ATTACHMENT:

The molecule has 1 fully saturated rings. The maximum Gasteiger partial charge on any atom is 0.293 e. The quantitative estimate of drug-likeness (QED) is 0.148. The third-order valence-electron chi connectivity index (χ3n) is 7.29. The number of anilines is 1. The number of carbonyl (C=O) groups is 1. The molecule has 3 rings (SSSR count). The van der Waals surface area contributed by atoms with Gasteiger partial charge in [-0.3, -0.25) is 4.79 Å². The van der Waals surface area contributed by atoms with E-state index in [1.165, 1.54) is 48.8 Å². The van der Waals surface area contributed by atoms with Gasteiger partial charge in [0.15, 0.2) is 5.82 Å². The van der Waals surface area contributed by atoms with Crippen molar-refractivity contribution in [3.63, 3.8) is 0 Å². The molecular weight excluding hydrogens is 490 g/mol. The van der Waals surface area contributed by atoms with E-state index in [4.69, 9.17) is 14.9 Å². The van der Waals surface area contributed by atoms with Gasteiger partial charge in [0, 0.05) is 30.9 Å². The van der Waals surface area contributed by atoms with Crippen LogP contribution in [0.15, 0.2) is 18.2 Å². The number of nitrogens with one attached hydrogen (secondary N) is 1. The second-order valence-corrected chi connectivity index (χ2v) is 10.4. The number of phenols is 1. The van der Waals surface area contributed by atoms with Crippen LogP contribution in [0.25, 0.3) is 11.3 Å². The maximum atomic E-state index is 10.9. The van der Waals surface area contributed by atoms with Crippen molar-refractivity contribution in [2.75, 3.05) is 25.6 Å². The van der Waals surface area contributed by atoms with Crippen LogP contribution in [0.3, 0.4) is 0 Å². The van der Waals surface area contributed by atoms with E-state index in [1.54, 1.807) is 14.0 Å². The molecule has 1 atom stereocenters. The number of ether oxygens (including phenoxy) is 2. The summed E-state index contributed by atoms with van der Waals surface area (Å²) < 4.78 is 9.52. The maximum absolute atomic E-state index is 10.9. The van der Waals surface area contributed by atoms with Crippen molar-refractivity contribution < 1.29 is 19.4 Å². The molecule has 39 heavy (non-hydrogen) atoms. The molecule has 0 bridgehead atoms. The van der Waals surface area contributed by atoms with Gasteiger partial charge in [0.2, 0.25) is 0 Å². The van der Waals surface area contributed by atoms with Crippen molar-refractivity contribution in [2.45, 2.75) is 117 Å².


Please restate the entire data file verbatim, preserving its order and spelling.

The molecule has 1 fully saturated rings. The maximum Gasteiger partial charge on any atom is 0.293 e. The quantitative estimate of drug-likeness (QED) is 0.148. The third-order valence-electron chi connectivity index (χ3n) is 7.29. The number of anilines is 1. The number of carbonyl (C=O) groups is 1. The molecule has 3 rings (SSSR count). The van der Waals surface area contributed by atoms with Gasteiger partial charge in [-0.3, -0.25) is 4.79 Å². The van der Waals surface area contributed by atoms with E-state index in [1.165, 1.54) is 48.8 Å². The van der Waals surface area contributed by atoms with Gasteiger partial charge in [0.15, 0.2) is 5.82 Å². The van der Waals surface area contributed by atoms with Crippen molar-refractivity contribution in [3.63, 3.8) is 0 Å². The molecular weight excluding hydrogens is 490 g/mol. The van der Waals surface area contributed by atoms with E-state index in [4.69, 9.17) is 14.9 Å². The van der Waals surface area contributed by atoms with Gasteiger partial charge in [0, 0.05) is 30.9 Å². The van der Waals surface area contributed by atoms with Crippen LogP contribution in [0.15, 0.2) is 18.2 Å². The number of nitrogens with one attached hydrogen (secondary N) is 1. The second-order valence-corrected chi connectivity index (χ2v) is 10.4. The number of phenols is 1. The van der Waals surface area contributed by atoms with Crippen LogP contribution in [0.25, 0.3) is 11.3 Å². The maximum atomic E-state index is 10.9. The van der Waals surface area contributed by atoms with Crippen molar-refractivity contribution in [2.75, 3.05) is 25.6 Å². The van der Waals surface area contributed by atoms with Crippen LogP contribution in [0.3, 0.4) is 0 Å². The van der Waals surface area contributed by atoms with E-state index in [1.54, 1.807) is 14.0 Å². The molecule has 1 atom stereocenters. The number of ether oxygens (including phenoxy) is 2. The summed E-state index contributed by atoms with van der Waals surface area (Å²) < 4.78 is 9.52. The maximum absolute atomic E-state index is 10.9. The van der Waals surface area contributed by atoms with Crippen molar-refractivity contribution < 1.29 is 19.4 Å². The molecule has 39 heavy (non-hydrogen) atoms. The molecule has 0 bridgehead atoms. The van der Waals surface area contributed by atoms with Gasteiger partial charge in [0.2, 0.25) is 0 Å². The van der Waals surface area contributed by atoms with Crippen molar-refractivity contribution in [2.45, 2.75) is 117 Å².